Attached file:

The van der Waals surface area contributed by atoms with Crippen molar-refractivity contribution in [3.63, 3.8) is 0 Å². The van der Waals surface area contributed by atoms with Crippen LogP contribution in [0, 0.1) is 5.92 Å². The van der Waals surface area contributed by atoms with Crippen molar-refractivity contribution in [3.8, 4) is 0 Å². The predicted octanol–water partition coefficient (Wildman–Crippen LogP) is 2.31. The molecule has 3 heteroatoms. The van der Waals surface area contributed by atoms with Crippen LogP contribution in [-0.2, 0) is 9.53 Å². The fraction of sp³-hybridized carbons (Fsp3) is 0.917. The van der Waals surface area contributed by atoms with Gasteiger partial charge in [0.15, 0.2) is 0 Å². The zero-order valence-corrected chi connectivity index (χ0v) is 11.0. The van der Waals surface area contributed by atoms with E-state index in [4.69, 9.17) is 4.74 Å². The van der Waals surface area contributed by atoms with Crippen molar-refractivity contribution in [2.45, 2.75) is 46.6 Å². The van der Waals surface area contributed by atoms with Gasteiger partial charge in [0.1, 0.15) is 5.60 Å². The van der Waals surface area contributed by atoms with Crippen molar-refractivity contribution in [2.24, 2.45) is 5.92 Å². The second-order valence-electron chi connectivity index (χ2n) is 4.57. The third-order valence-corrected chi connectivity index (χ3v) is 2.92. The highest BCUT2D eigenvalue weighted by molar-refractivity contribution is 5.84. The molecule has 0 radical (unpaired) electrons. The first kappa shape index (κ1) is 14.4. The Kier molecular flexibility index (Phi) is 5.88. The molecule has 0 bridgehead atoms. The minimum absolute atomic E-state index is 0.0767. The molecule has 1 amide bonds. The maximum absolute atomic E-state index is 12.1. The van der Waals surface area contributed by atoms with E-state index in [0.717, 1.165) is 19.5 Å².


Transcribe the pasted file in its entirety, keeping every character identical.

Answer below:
The van der Waals surface area contributed by atoms with Crippen molar-refractivity contribution in [3.63, 3.8) is 0 Å². The van der Waals surface area contributed by atoms with Crippen LogP contribution in [0, 0.1) is 5.92 Å². The van der Waals surface area contributed by atoms with Crippen molar-refractivity contribution in [3.8, 4) is 0 Å². The predicted octanol–water partition coefficient (Wildman–Crippen LogP) is 2.31. The molecule has 3 heteroatoms. The van der Waals surface area contributed by atoms with Crippen LogP contribution in [-0.2, 0) is 9.53 Å². The fraction of sp³-hybridized carbons (Fsp3) is 0.917. The van der Waals surface area contributed by atoms with Gasteiger partial charge in [0.15, 0.2) is 0 Å². The zero-order valence-corrected chi connectivity index (χ0v) is 11.0. The van der Waals surface area contributed by atoms with E-state index in [4.69, 9.17) is 4.74 Å². The van der Waals surface area contributed by atoms with Crippen molar-refractivity contribution in [2.45, 2.75) is 46.6 Å². The van der Waals surface area contributed by atoms with Gasteiger partial charge in [0.1, 0.15) is 5.60 Å². The van der Waals surface area contributed by atoms with Crippen molar-refractivity contribution in [2.24, 2.45) is 5.92 Å². The second-order valence-electron chi connectivity index (χ2n) is 4.57. The third-order valence-corrected chi connectivity index (χ3v) is 2.92. The highest BCUT2D eigenvalue weighted by molar-refractivity contribution is 5.84. The molecule has 0 radical (unpaired) electrons. The first kappa shape index (κ1) is 14.4. The Kier molecular flexibility index (Phi) is 5.88. The molecule has 0 bridgehead atoms. The minimum absolute atomic E-state index is 0.0767. The molecule has 1 amide bonds. The maximum absolute atomic E-state index is 12.1. The van der Waals surface area contributed by atoms with E-state index in [0.717, 1.165) is 19.5 Å².